Home is where the heart is, home is where you make it—but given the option, wouldn’t you want to make your home and store your heart in a place with a great sense of community, excellent schools to set your kids up for success, and affordable homes so you can set yourself up for financial stability?
Of course you would. And we’re here to help!
For the second year in a row, realtor.com® teamed up with Money magazine to come up with its annual Best Places to Live list. Having focused on small towns last year, we set our sights this time around on places with populations of 50,000 or more.
To figure out the best of the best, we took into account more than 135,000 data points, covering economic health, public school performance, local amenities, housing, and cost of living. We disqualified places with high crime rates (more than double the national rate), depressed income (less than 85% of the state median), and a lack of racial diversity.
The resulting list doesn’t feature any of the nation’s best-known big cities (could it be due to their higher crime rates and skyrocketing home prices?), but many suburban towns that are within a decent commute of one. That means you get those classic suburban amenities (a big house, a backyard for barbecues, great public schools) without totally giving up on the big-bucks jobs and fun factor of the big city.
“For someone who’s starting from scratch, this is a list of areas with great quality of life, healthy housing markets where affordability is important, and great overall community,” says Danielle Hale, realtor.com’s chief economist.
Ready? Let’s take a cross-country tour of America’s top-drawer places, 2018. (See the list of all 50 here.)
Best Places to Live
1. Frisco, TX
Median home price: $449,900 Median household income : $117,642 Population: 177,286
A three-bedroom home in Frisco for less than $500,000.
For the first time in at least five years, Frisco topped the U.S. Census list of America’s fastest-growing big cities. From 2016 to 2017, the city added an average of 37 new residents every day. Over a year, that added up to a population jump of 8.2%.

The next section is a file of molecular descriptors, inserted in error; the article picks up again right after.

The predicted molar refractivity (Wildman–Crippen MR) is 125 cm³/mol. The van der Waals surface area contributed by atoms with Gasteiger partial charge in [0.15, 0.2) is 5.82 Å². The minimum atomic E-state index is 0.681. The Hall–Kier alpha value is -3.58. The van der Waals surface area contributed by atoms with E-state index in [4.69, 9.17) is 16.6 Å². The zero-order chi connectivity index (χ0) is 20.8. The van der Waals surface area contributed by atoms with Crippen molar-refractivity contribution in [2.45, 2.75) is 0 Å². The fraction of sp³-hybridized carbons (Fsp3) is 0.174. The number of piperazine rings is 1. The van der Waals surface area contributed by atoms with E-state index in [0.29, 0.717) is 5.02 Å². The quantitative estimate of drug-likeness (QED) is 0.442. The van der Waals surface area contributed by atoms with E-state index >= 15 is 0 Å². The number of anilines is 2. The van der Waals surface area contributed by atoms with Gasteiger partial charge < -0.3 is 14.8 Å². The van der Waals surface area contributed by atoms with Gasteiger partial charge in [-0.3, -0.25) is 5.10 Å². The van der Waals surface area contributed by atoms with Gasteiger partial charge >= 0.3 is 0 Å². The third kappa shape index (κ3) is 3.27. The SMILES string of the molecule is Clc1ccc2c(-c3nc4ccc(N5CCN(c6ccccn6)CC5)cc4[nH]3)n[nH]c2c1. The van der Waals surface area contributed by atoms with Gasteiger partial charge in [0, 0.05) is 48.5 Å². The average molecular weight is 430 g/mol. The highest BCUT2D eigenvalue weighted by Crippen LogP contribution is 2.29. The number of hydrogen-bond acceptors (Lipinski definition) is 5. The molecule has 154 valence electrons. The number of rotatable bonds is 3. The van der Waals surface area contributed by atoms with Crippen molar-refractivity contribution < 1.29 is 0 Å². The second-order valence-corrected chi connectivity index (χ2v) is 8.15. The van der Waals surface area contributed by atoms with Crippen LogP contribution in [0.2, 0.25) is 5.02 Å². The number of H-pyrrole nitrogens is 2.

The city about 30 miles north of Dallas is home to the splashy new headquarters of the Dallas Cowboys, The Star, a megacomplex that includes offices, a hotel, and swanky bars and restaurants. North Texas is on fire economically, and as Mayor Jeff Cheney pointed out in his (apparently unsuccessful) sales video aimed at snagging Amazon’s new headquarters, Frisco still has plenty of room to grow.
With its 177,000 people, Frisco is already a good-sized city—but one that still has a sense of community, says Julie Howell Stutts, who’s been a homeowner there for seven years.
“You still kind of feel like you know everybody here,” she says.
Schools here are top-notch and a prime draw for families. But while in the past the area’s housing consisted of mostly single-family homes, the recent spate of building has included apartment complexes more appealing to single professionals.
2. Ashburn, VA
Median home price: $519,990 Median household income: $120,862 Population: 49,692*
A large home in Ashburn
Tim Kitchen/Getty Images
A couple of decades ago, Ashburn was a country town with just one grocery store. That’s when Kim Rabinowitch and her husband bought a townhouse, just after their marriage.
“We liked it because we could get a lot for our money back then,” she says. But they fell in love with the schools and their neighbors, and when they decided to trade up to a house, they bought one just down the street.